This means that the window will remain after the command
                has been run.

                If it is not an internal cmd command or batch file then
                it is a program and will run as either a windowed application
                or a console application.

    parameters  These are the parameters passed to the command/program


If Command Extensions are enabled, external command invocation
through the command line or the START command changes as follows:

non-executable files may be invoked through their file association just
    by typing the name of the file as a command.  (e.g.  WORD.DOC would
    launch the application associated with the .DOC file extension).
    See the ASSOC and FTYPE commands for how to create these
    associations from within a command script.

When executing an application that is a 32-bit GUI application, CMD.EXE
    does not wait for the application to terminate before returning to
    the command prompt.  This new behavior does NOT occur if executing
    within a command script.

When executing a command line whose first token is the string "CMD "
    without an extension or path qualifier, then "CMD" is replaced with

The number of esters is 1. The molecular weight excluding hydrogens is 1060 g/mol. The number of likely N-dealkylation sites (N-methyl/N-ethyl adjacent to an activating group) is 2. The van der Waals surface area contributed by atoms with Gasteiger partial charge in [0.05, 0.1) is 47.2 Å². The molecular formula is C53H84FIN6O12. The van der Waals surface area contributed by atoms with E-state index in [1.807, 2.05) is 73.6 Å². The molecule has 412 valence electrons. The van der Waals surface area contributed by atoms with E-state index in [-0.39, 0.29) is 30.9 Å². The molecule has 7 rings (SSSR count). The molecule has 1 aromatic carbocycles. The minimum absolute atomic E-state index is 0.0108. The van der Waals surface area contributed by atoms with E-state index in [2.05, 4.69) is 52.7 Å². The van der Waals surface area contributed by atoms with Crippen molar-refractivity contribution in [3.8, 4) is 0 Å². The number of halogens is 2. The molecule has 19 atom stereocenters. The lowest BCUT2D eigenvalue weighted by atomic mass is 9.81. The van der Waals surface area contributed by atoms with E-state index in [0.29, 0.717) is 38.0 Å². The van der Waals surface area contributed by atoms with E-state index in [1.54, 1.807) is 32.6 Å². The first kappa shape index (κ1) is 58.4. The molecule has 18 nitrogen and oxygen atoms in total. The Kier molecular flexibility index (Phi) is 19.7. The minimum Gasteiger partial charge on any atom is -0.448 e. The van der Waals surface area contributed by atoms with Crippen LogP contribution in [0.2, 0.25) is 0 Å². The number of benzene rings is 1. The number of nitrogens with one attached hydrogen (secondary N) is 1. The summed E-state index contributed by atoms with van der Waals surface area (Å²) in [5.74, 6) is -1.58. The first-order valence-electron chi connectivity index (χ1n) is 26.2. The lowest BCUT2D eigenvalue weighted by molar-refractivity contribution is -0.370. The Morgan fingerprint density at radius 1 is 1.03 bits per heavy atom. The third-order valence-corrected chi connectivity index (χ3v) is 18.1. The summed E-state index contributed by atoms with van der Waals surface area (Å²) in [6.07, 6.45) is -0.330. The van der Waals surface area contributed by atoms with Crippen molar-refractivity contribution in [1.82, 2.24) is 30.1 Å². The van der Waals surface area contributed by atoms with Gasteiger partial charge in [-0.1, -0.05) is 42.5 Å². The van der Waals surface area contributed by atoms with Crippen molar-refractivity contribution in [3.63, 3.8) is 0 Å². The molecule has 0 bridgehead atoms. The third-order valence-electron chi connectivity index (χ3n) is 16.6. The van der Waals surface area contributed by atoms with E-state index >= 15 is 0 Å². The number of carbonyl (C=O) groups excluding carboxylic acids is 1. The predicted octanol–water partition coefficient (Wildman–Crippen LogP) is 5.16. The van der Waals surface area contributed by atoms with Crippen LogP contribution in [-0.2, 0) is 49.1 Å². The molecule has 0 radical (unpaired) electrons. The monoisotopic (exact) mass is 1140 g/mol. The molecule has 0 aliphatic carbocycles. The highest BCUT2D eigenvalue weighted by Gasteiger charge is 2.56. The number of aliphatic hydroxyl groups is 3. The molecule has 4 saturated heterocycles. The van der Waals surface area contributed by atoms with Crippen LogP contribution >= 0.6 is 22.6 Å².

the value of the COMSPEC variable.  This prevents picking up CMD.EXE
    from the current directory.

When executing a command line whose first token does NOT contain an
    extension, then CMD.EXE uses the value of the PATHEXT
    environment variable to determine which extensions to look for
    and in what order.  The default value for the PATHEXT variable
    is:

        .COM;.EXE;.BAT;.CMD

    Notice the syntax is the same as the PATH variable, with
    semicolons separating the different elements.

When searching for an executable, if there is no match on any extension,
then looks to see if the name matches a directory name.  If it does, the
START command launches the Explorer on that path.  If done from the
command line, it is the equivalent to doing a CD /D to that path.